This would presumably explain why a novel already founded upon a shaky premise (are we really expected to believe that the Han overlords have effectively rewritten the past to secure their superiority, or will the sequel reveal that the Earth was ravaged by endemic amnesia?) owes more to Harold Robbins than, say, A J P Taylor. Indeed, Wingrove shows the same casual disregard for the minor players of his drama as the dictatorial Council of Seven which controls the entire planet, rarely averting his gaze from the palatial splendour of the T’ang estates to the claustrophobic conditions suffered by the billions below.

Worse, The Middle Kingdom echoes the likes of Robbins in his use of sex and violence as plot devices to underpin the book’s more tedious sections; the text is ridden through with undisguised misogyny and homophobia (the only reasonably strong female character is sexually tortured and later murdered, gays are portrayed either as fools weakened by their “disease” or as malevolent thugs). A potential bestseller this might be, but, I suspect, for many of the wrong reasons.

Book review: Wilderness by Dennis Danvers

Wild1Wilderness by Dennis Danvers

[From Critical Wave #24, 1991. Copies of the Simon & Schuster hardback and Avon’s 2000 Avon are currently available via Amazon, The novel was adapted into a tv mini-series in 1996, but appears only to be available as a US import DVD.]


Characterisation is one of the key elements in successful fantasy writing; if the reader doesn’t give a damn whether the central protagonist is torn to shreds by cannibalistic zombies or barbecued by the kingdom’s resident dragon, there’s a distinct possibility the book’s final pages will remain unthumbed.

It’s a lesson which has obviously been taken to heart by Dennis Danvers for his debut novel. On one level an engagingly observant study of the romantic dynamic, it’s also the best literary interpretation of the werewolf legend since the late Robert Stallman’s lamentably neglected ‘Beast’ trilogy.

Wild2Danvers’ conceit is to initially obscure whether student Alice White is indeed a lycanthrope; like Christopher Priest’s The Affirmation, therefore, Wilderness remains accessible to those whose literary tastes are confined to ‘mainstream’ novels, whilst encapsulating enough of the flavour of fantastic literature so as to attract those more familiar with the genre. In that sense, Wilderness no doubt falls within the category of writing recently tagged with the label ‘slipstream’ by author and critic Bruce Sterling, and is no the worse for appealing to both audiences.

Danvers’ strength lies in his ability to make you care for Alice, for her lover Erik, for his semi-divorced ex-partner Debra and for Alice’s lovelorn shrink Luther. The question of whether Alice is a werewolf becomes almost secondary, since the mechanics of this four-cornered relationship pivot upon her total belief in her condition, and the novel is accordingly freed to explore the emotional impact of such a lifestyle.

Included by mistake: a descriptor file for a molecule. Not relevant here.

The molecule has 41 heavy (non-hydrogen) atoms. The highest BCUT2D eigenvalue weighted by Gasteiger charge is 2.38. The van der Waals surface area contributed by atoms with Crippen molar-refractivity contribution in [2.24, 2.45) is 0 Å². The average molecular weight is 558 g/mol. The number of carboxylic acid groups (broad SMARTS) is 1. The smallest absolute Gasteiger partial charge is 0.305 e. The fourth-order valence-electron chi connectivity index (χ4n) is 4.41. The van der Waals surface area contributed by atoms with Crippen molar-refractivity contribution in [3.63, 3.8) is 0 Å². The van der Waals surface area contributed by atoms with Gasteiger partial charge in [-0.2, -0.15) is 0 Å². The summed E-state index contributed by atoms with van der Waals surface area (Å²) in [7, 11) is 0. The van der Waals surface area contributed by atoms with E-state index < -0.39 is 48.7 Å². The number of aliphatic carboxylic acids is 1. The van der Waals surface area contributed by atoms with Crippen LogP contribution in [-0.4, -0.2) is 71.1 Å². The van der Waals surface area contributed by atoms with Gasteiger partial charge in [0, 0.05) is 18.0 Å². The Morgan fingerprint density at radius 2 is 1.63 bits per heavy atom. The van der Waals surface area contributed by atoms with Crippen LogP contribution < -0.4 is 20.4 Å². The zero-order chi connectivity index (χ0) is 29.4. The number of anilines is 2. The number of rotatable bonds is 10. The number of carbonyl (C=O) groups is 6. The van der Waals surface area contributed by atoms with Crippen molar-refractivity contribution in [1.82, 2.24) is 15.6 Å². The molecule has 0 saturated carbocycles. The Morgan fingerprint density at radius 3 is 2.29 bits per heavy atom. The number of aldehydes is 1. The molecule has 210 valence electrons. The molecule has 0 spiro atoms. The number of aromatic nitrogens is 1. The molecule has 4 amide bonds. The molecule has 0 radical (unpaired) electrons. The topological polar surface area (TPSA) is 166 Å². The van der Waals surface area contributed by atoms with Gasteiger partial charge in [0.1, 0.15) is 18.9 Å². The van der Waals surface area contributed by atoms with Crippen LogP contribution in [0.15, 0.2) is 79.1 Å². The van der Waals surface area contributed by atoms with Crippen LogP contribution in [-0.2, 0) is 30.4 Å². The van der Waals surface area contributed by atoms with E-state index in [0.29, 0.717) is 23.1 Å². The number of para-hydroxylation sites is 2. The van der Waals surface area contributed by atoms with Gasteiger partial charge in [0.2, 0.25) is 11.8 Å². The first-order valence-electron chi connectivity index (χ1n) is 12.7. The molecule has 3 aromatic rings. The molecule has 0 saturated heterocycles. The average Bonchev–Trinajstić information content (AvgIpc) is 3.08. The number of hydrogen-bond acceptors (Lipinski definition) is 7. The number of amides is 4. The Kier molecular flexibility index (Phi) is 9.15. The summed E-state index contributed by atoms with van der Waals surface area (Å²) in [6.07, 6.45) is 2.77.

It surprises me not one iota to learn that Wilderness has already been optioned for a movie; it would also surprise me as little if the resulting film captured only a fraction of the novel’s spirit and passion.

Book review: Roofworld by Christopher Fowler

RoofRoofworld by Christopher Fowler

[From Critical Wave #9. 1989. Both the original Legend hardcover and Avon paperback editions are currently available via Amazon. Reviews of Christopher Fowler’s subsequent novels Rune and Darkest Day are also archived on this website.]


Every so often a novel appears which contains an idea both totally implausible and so wildly entertaining that you simply have to run your disbelief up the nearest flagpole and leave it suspended until the final page; Roofworld, Christopher Fowler’s promising debut as a novelist, is one such book.

The central concept — a separate society inhabiting the skyline of London, flying across the rooftops on wires — is gloriously offbeat, the gory rituals of its villains well-handled and the action confidently paced, with sufficient loose threads for the sequel to weave itself. Only the unconvincing tabloid clippings and the repetitious sexism of Fowler’s hard-boiled cop dented my enjoyment of this ripping yarn.

Book review: The Night Mayor by Kim Newman

MayorThe Night Mayor by Kim Newman

[From Critical Wave #14, 1989. Originally published as a Simon & Schuster hardback, Titan’s 2015 paperback edition is currently available via Amazon.]


Ridley Scott has a lot to answer for: ever since Blade Runner melded Chandler and Dick into a template for the literary hybrid thence dubbed ‘Cyberpunk’, we’ve been deluged by film noir pastiches masquerading as science fiction.

Kim Newman’s stroll through the rain-soaked backlot is better than some, but its basic premise — government agents chasing a criminal genius through a construct of his own mind, reminiscent of Christopher Priest’s A Dream of Wessex — rapidly degenerates into a conveyor belt of cinematic references. Remarkably, the one element which distinguished so many of the films Newman salutes in this slim novel — suspense — is sorely lacking, blunting the narrative’s edge and leaving us with what is little more than an extended in-joke.